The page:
Roxanne the Racer was never much into sports or athletics in her youth. However, a friend turned her on to long-distance running, and now Roxanne loves half-marathons and marathons. She finds the exercise therapeutic and empowering, but the toll on her body has been adding up. She read about a female Ironman triathlete who consumes edible cannabis during training and has incorporated it into her routine. Her body feels better, especially her joints, and her recovery time after long races has been greatly reduced. What she puts into her body is of utmost concern to her, so she likes to make her own granola with cannabis-infused coconut oil.
Thomas the Techie is a U.S. Army veteran diagnosed with PTSI. He is a network engineer in charge of security for a hospital system and, despite his struggles, is flourishing in his new career. He attributes much of his progress to medical cannabis. Severe anxiety and insomnia were his biggest challenges while finishing his degree after his military service. A doctor’s recommendation of cannabis and working with a caring support group have helped him integrate well into civilian life. Thomas never tried any recreational drugs beyond beer as a teen and is actually surprised to find himself smoking cannabis, though he is very grateful for the relief and normalcy it brings to his life.
Carl the Craftsman is a furniture designer, father of two, husband, and baseball coach. Carl has always been a creative sort and has enjoyed cannabis to relax. He played baseball in high school and might have played in college, were it not for a knee injury. His son and daughter both play Little League and he is happy to coach the team each year. He likes to smoke a bowl and work in his woodshop, where he’s perfecting his dovetail joinery and learning how to inlay.
Betty the Boomer grew up in the 1950s in a middle-class suburban neighborhood. Bobby socks and poodle skirts were her style; and, back then, good girls didn’t smoke or drink. She married while in college and was the quintessential dutiful wife and mother for decades, very active in the PTA and church, and could always be counted on to participate in a bake sale, fundraiser, or community event. The idea of trying cannabis never even crossed her mind as a young adult in the 1960s. But later, after she was diagnosed with rheumatoid arthritis, a neighbor recommended she give it a go. It worked for her, and she went to a dispensary to get her infused gummies until she learned how to make them at home with a MagicalButter machine. They help her get through the days and have greatly reduced her dependency on NSAIDs and other pain relievers with intense side effects. She loves her new special candies but is still a bit embarrassed about taking cannabis, due to the stigma reinforced during her youth.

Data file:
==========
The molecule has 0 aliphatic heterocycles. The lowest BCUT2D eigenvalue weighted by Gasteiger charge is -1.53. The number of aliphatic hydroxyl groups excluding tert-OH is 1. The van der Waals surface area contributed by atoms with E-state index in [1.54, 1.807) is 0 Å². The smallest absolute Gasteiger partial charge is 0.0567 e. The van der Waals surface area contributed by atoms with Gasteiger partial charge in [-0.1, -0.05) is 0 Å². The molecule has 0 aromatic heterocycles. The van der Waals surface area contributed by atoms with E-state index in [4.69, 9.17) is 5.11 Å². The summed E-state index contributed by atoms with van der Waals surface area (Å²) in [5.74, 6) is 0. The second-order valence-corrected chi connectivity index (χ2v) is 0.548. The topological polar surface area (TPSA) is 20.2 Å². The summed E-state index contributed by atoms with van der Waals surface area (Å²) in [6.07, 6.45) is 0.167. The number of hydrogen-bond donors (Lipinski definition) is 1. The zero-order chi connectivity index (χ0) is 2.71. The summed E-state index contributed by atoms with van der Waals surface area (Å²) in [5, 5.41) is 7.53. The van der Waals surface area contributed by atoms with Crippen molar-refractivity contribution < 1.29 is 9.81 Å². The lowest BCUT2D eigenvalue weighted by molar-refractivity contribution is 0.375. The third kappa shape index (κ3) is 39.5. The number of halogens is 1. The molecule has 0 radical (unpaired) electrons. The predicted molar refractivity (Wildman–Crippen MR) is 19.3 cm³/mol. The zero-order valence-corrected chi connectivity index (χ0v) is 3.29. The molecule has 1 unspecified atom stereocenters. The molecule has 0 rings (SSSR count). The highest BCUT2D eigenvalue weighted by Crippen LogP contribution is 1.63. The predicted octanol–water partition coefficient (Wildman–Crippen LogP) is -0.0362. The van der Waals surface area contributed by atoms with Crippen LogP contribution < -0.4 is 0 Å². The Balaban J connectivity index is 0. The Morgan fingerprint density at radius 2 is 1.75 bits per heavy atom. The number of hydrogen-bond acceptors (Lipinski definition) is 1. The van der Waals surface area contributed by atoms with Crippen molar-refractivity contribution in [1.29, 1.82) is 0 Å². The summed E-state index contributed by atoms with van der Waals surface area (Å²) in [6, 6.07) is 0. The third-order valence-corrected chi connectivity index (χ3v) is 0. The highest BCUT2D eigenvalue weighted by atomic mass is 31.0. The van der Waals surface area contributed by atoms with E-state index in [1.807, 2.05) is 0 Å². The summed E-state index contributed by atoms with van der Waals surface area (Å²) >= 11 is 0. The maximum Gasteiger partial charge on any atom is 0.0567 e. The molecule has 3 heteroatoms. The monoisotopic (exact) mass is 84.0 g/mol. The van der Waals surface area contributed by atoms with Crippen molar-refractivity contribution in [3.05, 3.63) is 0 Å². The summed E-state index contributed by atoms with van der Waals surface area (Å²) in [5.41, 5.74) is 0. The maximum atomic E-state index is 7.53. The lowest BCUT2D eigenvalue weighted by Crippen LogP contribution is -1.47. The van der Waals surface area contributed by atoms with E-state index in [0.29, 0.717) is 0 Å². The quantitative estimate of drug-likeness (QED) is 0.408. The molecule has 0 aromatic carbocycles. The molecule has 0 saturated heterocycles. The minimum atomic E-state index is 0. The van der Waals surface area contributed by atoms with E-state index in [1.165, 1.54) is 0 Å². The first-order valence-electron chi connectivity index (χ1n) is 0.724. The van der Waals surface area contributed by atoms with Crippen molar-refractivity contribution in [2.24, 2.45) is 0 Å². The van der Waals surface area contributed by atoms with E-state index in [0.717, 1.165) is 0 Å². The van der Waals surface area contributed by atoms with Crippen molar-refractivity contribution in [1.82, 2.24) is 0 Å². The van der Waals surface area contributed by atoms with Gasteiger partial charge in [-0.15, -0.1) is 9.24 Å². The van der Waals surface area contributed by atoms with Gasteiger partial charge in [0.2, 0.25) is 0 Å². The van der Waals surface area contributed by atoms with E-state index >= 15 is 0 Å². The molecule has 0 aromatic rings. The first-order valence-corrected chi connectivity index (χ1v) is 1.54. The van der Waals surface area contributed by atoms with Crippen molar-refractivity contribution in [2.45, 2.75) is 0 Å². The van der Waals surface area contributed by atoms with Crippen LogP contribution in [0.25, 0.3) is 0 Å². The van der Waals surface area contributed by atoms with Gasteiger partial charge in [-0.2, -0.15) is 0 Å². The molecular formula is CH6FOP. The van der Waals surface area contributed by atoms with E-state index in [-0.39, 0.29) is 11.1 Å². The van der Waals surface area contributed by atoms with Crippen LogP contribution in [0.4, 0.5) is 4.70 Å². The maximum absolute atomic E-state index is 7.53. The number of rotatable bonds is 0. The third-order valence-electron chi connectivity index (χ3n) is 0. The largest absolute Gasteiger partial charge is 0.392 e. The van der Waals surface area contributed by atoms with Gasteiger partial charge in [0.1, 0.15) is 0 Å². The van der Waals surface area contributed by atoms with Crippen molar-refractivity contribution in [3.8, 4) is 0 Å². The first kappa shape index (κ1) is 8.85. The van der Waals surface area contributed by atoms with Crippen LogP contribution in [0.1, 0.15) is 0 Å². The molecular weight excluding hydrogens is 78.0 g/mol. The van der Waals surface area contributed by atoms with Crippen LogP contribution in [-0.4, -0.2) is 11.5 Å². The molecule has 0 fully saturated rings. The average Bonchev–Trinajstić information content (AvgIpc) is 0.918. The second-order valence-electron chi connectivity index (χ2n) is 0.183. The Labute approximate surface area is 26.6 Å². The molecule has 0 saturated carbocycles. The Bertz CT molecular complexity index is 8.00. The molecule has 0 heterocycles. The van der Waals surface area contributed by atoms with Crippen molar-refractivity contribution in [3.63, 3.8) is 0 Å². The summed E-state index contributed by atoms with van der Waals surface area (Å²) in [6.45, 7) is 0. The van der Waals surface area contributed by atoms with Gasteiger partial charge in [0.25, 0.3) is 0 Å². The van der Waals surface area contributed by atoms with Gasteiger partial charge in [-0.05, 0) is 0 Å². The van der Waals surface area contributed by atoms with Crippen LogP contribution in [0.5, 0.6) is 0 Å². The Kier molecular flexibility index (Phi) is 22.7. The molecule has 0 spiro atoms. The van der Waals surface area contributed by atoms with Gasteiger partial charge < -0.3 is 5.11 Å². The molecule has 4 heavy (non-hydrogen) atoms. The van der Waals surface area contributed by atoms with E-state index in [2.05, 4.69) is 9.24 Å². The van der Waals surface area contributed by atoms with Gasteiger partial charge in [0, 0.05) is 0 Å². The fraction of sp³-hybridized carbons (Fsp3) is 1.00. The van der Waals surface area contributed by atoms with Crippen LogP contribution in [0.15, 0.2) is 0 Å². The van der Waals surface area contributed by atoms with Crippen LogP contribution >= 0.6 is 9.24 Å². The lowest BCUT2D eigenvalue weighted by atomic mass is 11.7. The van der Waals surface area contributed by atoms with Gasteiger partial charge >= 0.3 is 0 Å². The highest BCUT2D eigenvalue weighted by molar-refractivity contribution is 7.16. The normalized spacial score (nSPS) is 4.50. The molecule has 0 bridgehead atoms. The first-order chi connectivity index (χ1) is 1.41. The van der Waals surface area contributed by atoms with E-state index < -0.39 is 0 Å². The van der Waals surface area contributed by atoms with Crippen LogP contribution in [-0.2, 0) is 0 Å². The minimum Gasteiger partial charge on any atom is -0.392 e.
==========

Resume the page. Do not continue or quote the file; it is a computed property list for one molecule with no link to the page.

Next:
Bob the Boomer grew up during the same time as Betty but his experience was quite different. Bob was a hippie and loved everything that went along with it: the culture, the music, and the weed. He lives in a small, quaint cottage filled with art that he has collected from his travels and from his artist friends. Bob gave up alcohol in the 1980s but has smoked cannabis his entire life. He is a believer in the healing properties of the herb, having seen how it helped his friends who contracted HIV/AIDS in the ’80s and ’90s, war vets battling PTSI, and his own joint pain from arthritis. Bob is active in his local community and wants to help work toward legalization—not only for himself, but because he believes cannabis is a superior alternative to the pharmaceuticals and booze that so many of his generation struggle with.
These are just a few “snapshots” of your neighbors, your friends and acquaintances. There’s a good chance they go to your church, school, or clubs, or work alongside you. The unfortunate thing is that until it’s legal, most of these folks will never tell you of their need or preference for cannabis.
Except Bob the Boomer. Bob isn’t shy.
ABOUT THE AUTHOR
Amber Boone considers writing the cornerstone of communication. She interviews MMA (mixed martial arts) athletes for CombatPress.com and opines on MMA at FightItOut.com. She’s passionate about helping folks tell their stories and making the world a better place, which includes working to win the freedom of Americans to partake of the herb. When not writing or playing beach volleyball, she can be found at her day job—for now. Follow Amber on Twitter @thruthetrees11.